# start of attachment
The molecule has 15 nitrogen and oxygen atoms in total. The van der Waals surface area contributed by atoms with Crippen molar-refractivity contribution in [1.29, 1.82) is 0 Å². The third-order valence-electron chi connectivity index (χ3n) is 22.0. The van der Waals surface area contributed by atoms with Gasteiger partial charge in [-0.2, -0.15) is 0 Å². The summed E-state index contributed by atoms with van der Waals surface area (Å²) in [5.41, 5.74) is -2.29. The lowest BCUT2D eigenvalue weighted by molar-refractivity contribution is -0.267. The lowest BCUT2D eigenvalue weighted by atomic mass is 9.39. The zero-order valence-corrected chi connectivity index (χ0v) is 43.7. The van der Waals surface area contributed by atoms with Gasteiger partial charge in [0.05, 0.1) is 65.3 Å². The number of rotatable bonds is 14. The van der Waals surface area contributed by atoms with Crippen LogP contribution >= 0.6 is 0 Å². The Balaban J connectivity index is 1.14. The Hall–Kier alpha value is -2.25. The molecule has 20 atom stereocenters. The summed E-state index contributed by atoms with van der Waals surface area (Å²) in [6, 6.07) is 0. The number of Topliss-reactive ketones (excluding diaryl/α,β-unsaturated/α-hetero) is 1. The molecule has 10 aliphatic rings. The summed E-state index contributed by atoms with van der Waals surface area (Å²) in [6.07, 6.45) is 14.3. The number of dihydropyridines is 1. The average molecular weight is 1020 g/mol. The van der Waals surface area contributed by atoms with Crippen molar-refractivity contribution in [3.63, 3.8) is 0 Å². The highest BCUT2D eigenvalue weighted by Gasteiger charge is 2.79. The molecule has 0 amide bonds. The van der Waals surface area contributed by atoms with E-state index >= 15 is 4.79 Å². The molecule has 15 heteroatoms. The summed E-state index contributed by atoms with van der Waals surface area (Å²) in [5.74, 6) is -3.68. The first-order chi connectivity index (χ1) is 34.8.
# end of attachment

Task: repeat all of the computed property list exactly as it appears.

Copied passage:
The molecule has 15 nitrogen and oxygen atoms in total. The van der Waals surface area contributed by atoms with Crippen molar-refractivity contribution in [1.29, 1.82) is 0 Å². The third-order valence-electron chi connectivity index (χ3n) is 22.0. The van der Waals surface area contributed by atoms with Gasteiger partial charge in [-0.2, -0.15) is 0 Å². The summed E-state index contributed by atoms with van der Waals surface area (Å²) in [5.41, 5.74) is -2.29. The lowest BCUT2D eigenvalue weighted by molar-refractivity contribution is -0.267. The lowest BCUT2D eigenvalue weighted by atomic mass is 9.39. The zero-order valence-corrected chi connectivity index (χ0v) is 43.7. The van der Waals surface area contributed by atoms with Gasteiger partial charge in [0.05, 0.1) is 65.3 Å². The number of rotatable bonds is 14. The van der Waals surface area contributed by atoms with Crippen LogP contribution >= 0.6 is 0 Å². The Balaban J connectivity index is 1.14. The Hall–Kier alpha value is -2.25. The molecule has 20 atom stereocenters. The summed E-state index contributed by atoms with van der Waals surface area (Å²) in [6, 6.07) is 0. The number of Topliss-reactive ketones (excluding diaryl/α,β-unsaturated/α-hetero) is 1. The molecule has 10 aliphatic rings. The summed E-state index contributed by atoms with van der Waals surface area (Å²) in [6.07, 6.45) is 14.3. The number of dihydropyridines is 1. The average molecular weight is 1020 g/mol. The van der Waals surface area contributed by atoms with Crippen molar-refractivity contribution in [3.63, 3.8) is 0 Å². The highest BCUT2D eigenvalue weighted by Gasteiger charge is 2.79. The molecule has 0 amide bonds. The van der Waals surface area contributed by atoms with E-state index >= 15 is 4.79 Å². The molecule has 15 heteroatoms. The summed E-state index contributed by atoms with van der Waals surface area (Å²) in [5.74, 6) is -3.68. The first-order chi connectivity index (χ1) is 34.8.